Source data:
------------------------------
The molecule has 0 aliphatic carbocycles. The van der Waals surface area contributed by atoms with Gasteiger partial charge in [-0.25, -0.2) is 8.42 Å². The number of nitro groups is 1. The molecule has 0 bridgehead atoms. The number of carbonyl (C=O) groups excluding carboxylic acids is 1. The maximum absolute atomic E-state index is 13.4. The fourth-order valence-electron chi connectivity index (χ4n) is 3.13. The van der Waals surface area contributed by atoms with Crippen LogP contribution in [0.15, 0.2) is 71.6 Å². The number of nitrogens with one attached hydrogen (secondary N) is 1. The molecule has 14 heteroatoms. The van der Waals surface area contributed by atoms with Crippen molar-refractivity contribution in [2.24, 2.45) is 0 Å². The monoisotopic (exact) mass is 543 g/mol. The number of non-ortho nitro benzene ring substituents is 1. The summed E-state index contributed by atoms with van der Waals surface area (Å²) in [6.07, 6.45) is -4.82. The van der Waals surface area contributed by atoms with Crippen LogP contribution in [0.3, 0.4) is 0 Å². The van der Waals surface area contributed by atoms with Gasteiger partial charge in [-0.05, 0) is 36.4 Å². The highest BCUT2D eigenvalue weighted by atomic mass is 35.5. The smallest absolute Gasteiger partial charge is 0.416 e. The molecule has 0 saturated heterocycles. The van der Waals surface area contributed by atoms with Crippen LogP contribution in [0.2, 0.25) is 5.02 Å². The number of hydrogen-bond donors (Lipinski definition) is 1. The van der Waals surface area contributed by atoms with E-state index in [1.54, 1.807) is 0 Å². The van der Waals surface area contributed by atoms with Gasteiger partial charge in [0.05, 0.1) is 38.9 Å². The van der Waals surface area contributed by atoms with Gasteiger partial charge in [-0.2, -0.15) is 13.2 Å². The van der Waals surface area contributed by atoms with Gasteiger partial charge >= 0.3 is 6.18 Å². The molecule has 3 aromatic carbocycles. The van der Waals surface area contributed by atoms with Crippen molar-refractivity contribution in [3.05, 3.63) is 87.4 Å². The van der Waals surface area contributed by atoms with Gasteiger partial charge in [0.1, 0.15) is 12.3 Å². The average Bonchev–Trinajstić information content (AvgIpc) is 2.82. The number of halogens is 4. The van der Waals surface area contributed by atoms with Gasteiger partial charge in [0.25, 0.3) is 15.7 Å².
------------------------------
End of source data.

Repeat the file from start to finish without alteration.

The molecule has 0 aliphatic carbocycles. The van der Waals surface area contributed by atoms with Gasteiger partial charge in [-0.25, -0.2) is 8.42 Å². The number of nitro groups is 1. The molecule has 0 bridgehead atoms. The number of carbonyl (C=O) groups excluding carboxylic acids is 1. The maximum absolute atomic E-state index is 13.4. The fourth-order valence-electron chi connectivity index (χ4n) is 3.13. The van der Waals surface area contributed by atoms with Crippen LogP contribution in [0.15, 0.2) is 71.6 Å². The number of nitrogens with one attached hydrogen (secondary N) is 1. The molecule has 14 heteroatoms. The van der Waals surface area contributed by atoms with Crippen molar-refractivity contribution in [2.24, 2.45) is 0 Å². The monoisotopic (exact) mass is 543 g/mol. The number of non-ortho nitro benzene ring substituents is 1. The summed E-state index contributed by atoms with van der Waals surface area (Å²) in [6.07, 6.45) is -4.82. The van der Waals surface area contributed by atoms with Crippen LogP contribution in [0.3, 0.4) is 0 Å². The van der Waals surface area contributed by atoms with Gasteiger partial charge in [-0.05, 0) is 36.4 Å². The highest BCUT2D eigenvalue weighted by atomic mass is 35.5. The smallest absolute Gasteiger partial charge is 0.416 e. The molecule has 0 saturated heterocycles. The van der Waals surface area contributed by atoms with Crippen LogP contribution in [0.2, 0.25) is 5.02 Å². The number of hydrogen-bond donors (Lipinski definition) is 1. The van der Waals surface area contributed by atoms with E-state index in [1.54, 1.807) is 0 Å². The van der Waals surface area contributed by atoms with Gasteiger partial charge in [0.05, 0.1) is 38.9 Å². The van der Waals surface area contributed by atoms with Gasteiger partial charge in [-0.2, -0.15) is 13.2 Å². The van der Waals surface area contributed by atoms with Gasteiger partial charge >= 0.3 is 6.18 Å². The molecule has 3 aromatic carbocycles. The van der Waals surface area contributed by atoms with Crippen molar-refractivity contribution in [3.05, 3.63) is 87.4 Å². The van der Waals surface area contributed by atoms with Gasteiger partial charge in [0.1, 0.15) is 12.3 Å². The average Bonchev–Trinajstić information content (AvgIpc) is 2.82. The number of halogens is 4. The van der Waals surface area contributed by atoms with Gasteiger partial charge in [0.25, 0.3) is 15.7 Å².